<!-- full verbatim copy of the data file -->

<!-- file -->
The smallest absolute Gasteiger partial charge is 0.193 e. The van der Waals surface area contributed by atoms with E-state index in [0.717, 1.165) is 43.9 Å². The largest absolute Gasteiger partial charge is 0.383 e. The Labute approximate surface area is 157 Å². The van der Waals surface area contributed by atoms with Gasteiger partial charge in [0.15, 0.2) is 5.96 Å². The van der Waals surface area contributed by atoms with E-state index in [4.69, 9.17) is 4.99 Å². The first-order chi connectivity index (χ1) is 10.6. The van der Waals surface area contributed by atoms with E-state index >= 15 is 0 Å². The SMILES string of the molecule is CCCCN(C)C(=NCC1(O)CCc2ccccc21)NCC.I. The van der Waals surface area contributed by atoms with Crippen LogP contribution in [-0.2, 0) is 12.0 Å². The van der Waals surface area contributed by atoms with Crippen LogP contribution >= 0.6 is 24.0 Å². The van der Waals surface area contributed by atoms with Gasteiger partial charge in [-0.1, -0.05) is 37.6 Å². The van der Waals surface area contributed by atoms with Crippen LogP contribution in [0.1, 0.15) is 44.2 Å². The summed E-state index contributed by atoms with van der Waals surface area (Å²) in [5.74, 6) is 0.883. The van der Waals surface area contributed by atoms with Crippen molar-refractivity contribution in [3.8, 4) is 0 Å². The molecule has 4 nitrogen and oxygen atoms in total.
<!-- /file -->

The smallest absolute Gasteiger partial charge is 0.193 e. The van der Waals surface area contributed by atoms with E-state index in [0.717, 1.165) is 43.9 Å². The largest absolute Gasteiger partial charge is 0.383 e. The Labute approximate surface area is 157 Å². The van der Waals surface area contributed by atoms with Gasteiger partial charge in [0.15, 0.2) is 5.96 Å². The van der Waals surface area contributed by atoms with E-state index in [4.69, 9.17) is 4.99 Å². The first-order chi connectivity index (χ1) is 10.6. The van der Waals surface area contributed by atoms with E-state index >= 15 is 0 Å². The SMILES string of the molecule is CCCCN(C)C(=NCC1(O)CCc2ccccc21)NCC.I. The van der Waals surface area contributed by atoms with Crippen LogP contribution in [-0.2, 0) is 12.0 Å². The van der Waals surface area contributed by atoms with Crippen LogP contribution >= 0.6 is 24.0 Å². The van der Waals surface area contributed by atoms with Gasteiger partial charge in [-0.1, -0.05) is 37.6 Å². The van der Waals surface area contributed by atoms with Crippen LogP contribution in [0.1, 0.15) is 44.2 Å². The summed E-state index contributed by atoms with van der Waals surface area (Å²) in [5.74, 6) is 0.883. The van der Waals surface area contributed by atoms with Crippen molar-refractivity contribution in [3.8, 4) is 0 Å². The molecule has 4 nitrogen and oxygen atoms in total.